If you see port 7 being utilized on your network, it’s likely to be: Echo (tcp,udp) or WOL (Wake on LAN) (udp)
A little about Wake on Lan (WOL)
Many users have heard of Wake-On-LAN or WOL by its acronym, but have never quite understood the concept or do not know very well how to implement it. The simple possibility of turning on your computer from anywhere without physically “pressing” the power button is something we cannot take lightly. Therefore, we are going to see everything about Wake-On-LAN (WOL), concept, compatible network cards and how to activate it to work in Windows 10.
Our colleagues at RedesZone offer us a great manual on Wake-On-LAN (WOL), the function that allows us to remotely turn on the computer from anywhere in the world. But, first of all, let’s briefly review the concept and see some previous considerations about it. What is Wake-On-LAN (WOL)?
Wake-on-LAN is a network standard that allows you to turn on your computer remotely. It has a supplementary standard called Wake-on-Wireless-LAN (WoWLAN) for wireless networks. For WOL, we need our computer to have a number of components so that the function can be activated:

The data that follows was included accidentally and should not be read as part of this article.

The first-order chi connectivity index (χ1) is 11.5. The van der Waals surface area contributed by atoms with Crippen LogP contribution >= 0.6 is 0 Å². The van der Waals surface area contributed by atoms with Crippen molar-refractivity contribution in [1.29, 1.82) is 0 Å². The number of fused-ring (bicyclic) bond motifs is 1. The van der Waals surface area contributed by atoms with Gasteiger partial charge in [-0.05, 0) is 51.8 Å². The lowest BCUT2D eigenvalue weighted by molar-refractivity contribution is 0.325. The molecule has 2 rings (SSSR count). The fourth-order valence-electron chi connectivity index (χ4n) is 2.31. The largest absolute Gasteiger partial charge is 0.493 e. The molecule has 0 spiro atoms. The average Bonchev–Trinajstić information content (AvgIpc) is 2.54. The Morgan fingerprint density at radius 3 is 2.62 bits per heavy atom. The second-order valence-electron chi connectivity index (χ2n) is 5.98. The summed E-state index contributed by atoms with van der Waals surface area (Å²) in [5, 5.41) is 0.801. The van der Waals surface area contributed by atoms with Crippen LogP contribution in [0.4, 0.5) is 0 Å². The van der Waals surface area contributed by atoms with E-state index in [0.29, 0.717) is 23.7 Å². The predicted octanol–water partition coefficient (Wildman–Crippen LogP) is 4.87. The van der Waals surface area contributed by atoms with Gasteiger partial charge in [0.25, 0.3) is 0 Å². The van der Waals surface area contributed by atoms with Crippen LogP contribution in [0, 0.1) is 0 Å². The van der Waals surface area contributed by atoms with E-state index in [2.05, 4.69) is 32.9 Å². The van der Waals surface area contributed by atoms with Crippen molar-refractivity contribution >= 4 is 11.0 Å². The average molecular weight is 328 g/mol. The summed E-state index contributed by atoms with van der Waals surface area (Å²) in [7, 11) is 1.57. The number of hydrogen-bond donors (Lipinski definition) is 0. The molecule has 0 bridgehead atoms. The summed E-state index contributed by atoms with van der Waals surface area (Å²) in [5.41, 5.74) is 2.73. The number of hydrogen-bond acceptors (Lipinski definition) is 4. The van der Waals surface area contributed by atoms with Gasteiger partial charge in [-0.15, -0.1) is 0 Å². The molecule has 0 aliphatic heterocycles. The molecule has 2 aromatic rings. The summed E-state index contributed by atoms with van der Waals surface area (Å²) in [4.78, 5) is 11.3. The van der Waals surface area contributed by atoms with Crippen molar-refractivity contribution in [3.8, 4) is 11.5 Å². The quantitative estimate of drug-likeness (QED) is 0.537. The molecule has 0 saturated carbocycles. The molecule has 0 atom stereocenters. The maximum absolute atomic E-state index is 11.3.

- Computer connected to the power grid
- ATX-compatible motherboard
- Network card with WOL enabled (depending on the manufacturer, enable Power on remote PCI, Wake on LAN or PME WakeUp events in the BIOS)
As this standard is widespread, it should work perfectly in all operating systems as long as we have compatible hardware. From the point of view of Windows 10 users, we will be able to use Wake-On-LAN (WOL) to turn on the computer or activate it from full off mode, hibernation or sleep.
How does Wake-On-LAN (WOL) work?
The Wake-On-LAN (WOL) function is supported by the use of “magic packages”. Basically, when the network card receives that “magic packet”, it “tells” the computer to turn on. Therefore, the network card will always remain on with minimal power consumption to see if it detects that packet at any time.
But this packet is not just a packet. The “magic packet” contains the MAC address of the target computer, a numerical identifier that each network card or other network device has in the computer. In this way, it is possible to be recognized within the network.
The “magic packet” is a broadcast frame that contains a string of 6 bytes of value 255 (“FF FF FF FF” in hexadecimal), followed by 16 repetitions of the MAC address of the target computer. As mentioned above, this works if the network card and motherboard support the Wake-On-LAN (WOL) standard (Wikipedia Information).